In lieu of an abstract, here is a brief excerpt of the content:

Reviewed by:
  • Dinner with Lenny: The Last Long Interview with Leonard Bernstein by Jonathan Cott, and: Creating Musical Theatre: Conversations with Broadway Directors and Choreographers by Lyn Cramer
  • Jim Williams
Dinner with Lenny: The Last Long Interview with Leonard Bernstein. By Cott, Jonathan. New York: Oxford University Press, 2013. Cloth $24.95. 192 pages.
Creating Musical Theatre: Conversations with Broadway Directors and Choreographers. By Cramer, Lyn. New York: Bloomsbury Methuen Drama, 2013. Paper $32.45. 304 pages.

A widely accepted assumption in the arts (especially in educational arts) is that the creative process of the artist is often more interesting and insightful than the artistic product itself. Jonathan Cott’s My Dinner With Lenny and Lyn Cramer’s Creating Musical Theatre: Conversations with Broadway Directors and Choreographers both focus on the artist’s journey from the seed of conceptuality to the manifestation of the artistic work just prior to its completion. The interviews by Cramer with established Broadway choreographers and directors mostly explore the stages the artists pass through to gain a foothold in the musical theatre world and their rehearsal techniques as they move toward a Broadway production. In many ways it serves as a “how to” book from the perspective of professional practitioners. In contrast, Cott’s informal interview with Leonard Bernstein elicits an eclectic range of artistic, social, and political topics that demonstrates the breadth of Bernstein’s long career as a conductor, composer, social activist, and cultural icon. The interview is not about Bernstein’s reflections on his oeuvre, but rather a dissection of how he approached his work and the influences that guided him. His voice is very present throughout the interview, giving credence to his statement, “You can reverse time through memory when memory becomes an anticipation of the event remembered, thereby making it into the future. So that when you remember it, it becomes the now” (139).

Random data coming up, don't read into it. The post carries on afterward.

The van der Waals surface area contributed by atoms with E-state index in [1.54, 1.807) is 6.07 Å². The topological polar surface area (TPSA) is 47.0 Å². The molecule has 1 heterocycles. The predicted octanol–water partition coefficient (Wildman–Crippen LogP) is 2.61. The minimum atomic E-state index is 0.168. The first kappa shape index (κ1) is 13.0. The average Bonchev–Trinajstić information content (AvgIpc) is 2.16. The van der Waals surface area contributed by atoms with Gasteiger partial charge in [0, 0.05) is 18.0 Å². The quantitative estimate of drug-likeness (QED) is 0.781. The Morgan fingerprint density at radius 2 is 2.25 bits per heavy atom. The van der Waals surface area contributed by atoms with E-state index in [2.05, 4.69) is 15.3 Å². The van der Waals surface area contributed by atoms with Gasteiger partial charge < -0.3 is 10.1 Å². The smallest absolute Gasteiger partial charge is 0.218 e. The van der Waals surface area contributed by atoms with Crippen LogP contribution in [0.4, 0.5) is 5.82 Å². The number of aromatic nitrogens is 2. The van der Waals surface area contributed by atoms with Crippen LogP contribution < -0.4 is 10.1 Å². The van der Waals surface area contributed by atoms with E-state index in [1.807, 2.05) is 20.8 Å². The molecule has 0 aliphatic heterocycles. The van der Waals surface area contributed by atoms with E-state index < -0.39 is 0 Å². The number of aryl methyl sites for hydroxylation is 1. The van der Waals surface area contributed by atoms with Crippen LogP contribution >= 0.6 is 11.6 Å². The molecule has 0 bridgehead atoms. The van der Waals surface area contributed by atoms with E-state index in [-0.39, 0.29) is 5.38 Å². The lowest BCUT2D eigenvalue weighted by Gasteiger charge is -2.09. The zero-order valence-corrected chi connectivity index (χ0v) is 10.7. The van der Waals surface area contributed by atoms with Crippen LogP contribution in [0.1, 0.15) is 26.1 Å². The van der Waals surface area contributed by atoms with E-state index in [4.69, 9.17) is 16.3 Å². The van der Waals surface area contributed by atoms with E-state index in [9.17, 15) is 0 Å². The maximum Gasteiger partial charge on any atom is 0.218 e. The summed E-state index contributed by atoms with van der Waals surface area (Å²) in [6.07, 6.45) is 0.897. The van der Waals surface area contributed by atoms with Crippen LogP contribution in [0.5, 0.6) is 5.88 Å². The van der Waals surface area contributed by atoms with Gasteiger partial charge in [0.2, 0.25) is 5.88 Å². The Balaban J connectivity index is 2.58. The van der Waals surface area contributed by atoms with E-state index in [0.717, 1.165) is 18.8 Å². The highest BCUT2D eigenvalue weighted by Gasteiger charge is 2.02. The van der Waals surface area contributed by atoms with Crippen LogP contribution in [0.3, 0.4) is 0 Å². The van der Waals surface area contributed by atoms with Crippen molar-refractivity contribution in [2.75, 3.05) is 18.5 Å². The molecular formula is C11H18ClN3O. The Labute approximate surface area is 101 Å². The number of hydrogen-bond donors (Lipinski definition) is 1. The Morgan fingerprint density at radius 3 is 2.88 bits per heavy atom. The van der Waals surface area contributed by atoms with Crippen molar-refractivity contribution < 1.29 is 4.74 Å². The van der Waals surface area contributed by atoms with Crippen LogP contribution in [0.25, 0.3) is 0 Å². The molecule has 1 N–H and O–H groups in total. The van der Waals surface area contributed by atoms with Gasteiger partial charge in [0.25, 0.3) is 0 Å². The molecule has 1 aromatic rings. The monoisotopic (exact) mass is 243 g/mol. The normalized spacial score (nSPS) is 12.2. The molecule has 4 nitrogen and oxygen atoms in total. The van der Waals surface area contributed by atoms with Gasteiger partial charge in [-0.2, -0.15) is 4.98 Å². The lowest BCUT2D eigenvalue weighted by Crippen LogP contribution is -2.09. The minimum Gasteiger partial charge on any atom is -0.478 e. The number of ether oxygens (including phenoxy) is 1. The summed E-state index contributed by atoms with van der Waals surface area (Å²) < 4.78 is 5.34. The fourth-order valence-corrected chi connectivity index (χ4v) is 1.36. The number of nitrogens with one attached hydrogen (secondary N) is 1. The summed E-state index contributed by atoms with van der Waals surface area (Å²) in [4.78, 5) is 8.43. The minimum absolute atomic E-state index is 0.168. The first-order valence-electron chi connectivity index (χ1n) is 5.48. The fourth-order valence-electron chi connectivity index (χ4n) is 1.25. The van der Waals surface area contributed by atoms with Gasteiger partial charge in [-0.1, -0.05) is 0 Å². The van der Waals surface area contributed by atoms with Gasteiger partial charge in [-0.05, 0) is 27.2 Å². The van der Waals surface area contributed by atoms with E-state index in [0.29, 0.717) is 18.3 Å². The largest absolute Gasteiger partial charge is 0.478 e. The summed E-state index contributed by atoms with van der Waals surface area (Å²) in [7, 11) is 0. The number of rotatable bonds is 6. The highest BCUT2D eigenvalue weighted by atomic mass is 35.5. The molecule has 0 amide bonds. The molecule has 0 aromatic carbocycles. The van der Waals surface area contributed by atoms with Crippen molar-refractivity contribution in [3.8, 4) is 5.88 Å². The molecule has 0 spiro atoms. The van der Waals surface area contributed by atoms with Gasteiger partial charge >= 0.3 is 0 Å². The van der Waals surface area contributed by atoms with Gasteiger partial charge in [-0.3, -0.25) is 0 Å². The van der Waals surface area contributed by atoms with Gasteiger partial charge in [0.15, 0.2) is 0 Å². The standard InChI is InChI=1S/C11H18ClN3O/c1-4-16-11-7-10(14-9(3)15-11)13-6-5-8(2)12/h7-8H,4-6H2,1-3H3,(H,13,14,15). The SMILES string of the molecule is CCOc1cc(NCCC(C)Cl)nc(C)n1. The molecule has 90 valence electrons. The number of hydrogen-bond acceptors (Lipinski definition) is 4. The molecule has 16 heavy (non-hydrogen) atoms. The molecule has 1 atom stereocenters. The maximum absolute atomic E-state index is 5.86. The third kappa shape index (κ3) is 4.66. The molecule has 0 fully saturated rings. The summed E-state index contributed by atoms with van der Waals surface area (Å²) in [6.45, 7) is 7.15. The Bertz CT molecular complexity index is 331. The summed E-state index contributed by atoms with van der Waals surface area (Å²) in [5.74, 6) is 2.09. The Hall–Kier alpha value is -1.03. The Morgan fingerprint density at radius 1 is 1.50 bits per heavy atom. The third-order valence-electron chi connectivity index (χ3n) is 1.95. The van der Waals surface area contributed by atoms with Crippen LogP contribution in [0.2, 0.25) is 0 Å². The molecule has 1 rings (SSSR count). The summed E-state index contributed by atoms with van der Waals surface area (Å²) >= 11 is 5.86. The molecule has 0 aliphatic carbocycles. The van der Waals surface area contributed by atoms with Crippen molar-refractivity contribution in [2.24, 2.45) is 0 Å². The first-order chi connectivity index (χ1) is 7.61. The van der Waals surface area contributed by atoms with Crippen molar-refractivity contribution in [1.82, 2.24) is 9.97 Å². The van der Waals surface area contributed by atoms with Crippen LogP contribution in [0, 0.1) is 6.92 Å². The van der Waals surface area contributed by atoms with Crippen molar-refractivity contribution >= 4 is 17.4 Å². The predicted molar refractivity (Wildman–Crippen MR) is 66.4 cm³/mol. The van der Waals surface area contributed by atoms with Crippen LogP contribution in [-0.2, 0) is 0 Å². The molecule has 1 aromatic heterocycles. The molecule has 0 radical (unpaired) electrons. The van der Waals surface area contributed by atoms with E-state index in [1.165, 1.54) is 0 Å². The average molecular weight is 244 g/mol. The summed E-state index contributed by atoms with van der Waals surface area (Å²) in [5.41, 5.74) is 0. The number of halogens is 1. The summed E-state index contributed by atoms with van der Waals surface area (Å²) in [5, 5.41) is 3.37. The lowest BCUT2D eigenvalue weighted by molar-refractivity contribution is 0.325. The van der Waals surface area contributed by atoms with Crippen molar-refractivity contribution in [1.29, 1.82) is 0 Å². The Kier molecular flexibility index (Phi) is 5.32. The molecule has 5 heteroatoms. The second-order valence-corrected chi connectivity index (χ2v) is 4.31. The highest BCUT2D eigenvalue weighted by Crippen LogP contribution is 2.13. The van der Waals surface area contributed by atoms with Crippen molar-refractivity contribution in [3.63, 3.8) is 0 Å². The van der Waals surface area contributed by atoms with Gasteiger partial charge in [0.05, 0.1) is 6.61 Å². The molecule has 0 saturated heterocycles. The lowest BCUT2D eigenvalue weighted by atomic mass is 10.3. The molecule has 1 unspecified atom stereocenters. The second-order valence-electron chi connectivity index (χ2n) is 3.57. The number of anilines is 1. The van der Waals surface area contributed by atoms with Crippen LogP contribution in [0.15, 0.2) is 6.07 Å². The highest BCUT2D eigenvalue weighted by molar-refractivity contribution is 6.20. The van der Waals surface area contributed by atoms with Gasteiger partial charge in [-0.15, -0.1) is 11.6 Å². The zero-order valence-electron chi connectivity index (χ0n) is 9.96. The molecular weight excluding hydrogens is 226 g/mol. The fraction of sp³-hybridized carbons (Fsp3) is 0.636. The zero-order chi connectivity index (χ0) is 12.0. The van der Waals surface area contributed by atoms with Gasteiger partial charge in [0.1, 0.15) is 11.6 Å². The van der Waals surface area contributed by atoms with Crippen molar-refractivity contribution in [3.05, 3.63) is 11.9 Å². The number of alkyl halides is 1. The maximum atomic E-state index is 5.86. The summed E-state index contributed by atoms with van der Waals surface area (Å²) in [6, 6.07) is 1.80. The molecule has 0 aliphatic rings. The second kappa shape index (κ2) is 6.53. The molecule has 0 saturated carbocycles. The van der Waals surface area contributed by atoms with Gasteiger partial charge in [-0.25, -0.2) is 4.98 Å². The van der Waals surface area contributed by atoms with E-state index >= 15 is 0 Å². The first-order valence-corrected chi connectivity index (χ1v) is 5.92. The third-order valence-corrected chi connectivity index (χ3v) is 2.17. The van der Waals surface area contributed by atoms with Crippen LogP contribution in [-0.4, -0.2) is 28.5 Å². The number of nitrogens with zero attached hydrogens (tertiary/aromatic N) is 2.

Cott’s Dinner with Lenny is publicized as “the last long interview with Leonard Bernstein,” conducted over the course of twelve consecutive hours in one evening, a year before Bernstein’s death. The interview was supposed to be an eight thousand-word assignment for Rolling Stone magazine, which published excerpts of it in 1990, but Cott’s transcript far exceeded the maximum length. Dinner with Lenny encapsulates the full interview in this slim, but copious book. The transcript balances Bernstein’s energetic combination of charisma and chutzpah with his erudite and perceptive commentaries. Cott is the author of several books and interviews with musicians including Glenn Gould, Bob Dylan, and John Lennon. He does not disguise the fact that he is a longtime fan of Bernstein, and the conversation reveals Cott’s own astuteness and education in music theory and history.

In his prelude, Cott chronicles Bernstein’s career “high points,” beginning with his transilient national debut on November 14, 1943 as a last-minute substitute to conduct the New York Philharmonic. It was this performance that previewed [End Page 182] Bernstein’s theatrical, passionate, and animated conducting style, which would later provide fodder for those critics who would deride his flamboyant showmanship. Cott briefly recounts Bernstein’s successful televised New York Philharmonic Young People’s Concerts, his 1973 Charles Eliot Norton lectures, his receipt of numerous Grammy and Emmy awards, and his own authoring of five books.

In the interview Bernstein is polemical yet humble, opinionated though scholarly on a wide spectrum of topics. At times, the interview is a free-association collage of overlapping subjects and musical events fueled by Bernstein’s chain-smoking, vibrant discourse and supplemented by the glasses of wine and vodka in which both men indulged throughout the course of the evening. Yet the conversation never veers off to sloppy or garrulous banter. Cott’s skill as an interviewer is knowing when to let his subject speak at length and how to pursue follow-up questions in a manner that maintains the informality of casual conversation over drinks and dinner. In this setting Bernstein comes across joyfully loquacious and thoughtful in his evaluations and anecdotes of classical and contemporary composers, his enthusiasm for teaching, and his often self-effacing commentary on his own legacy—not only in music—but also...


Additional Information

Print ISSN
pp. 182-185
Launched on MUSE
Open Access
Back To Top

This website uses cookies to ensure you get the best experience on our website. Without cookies your experience may not be seamless.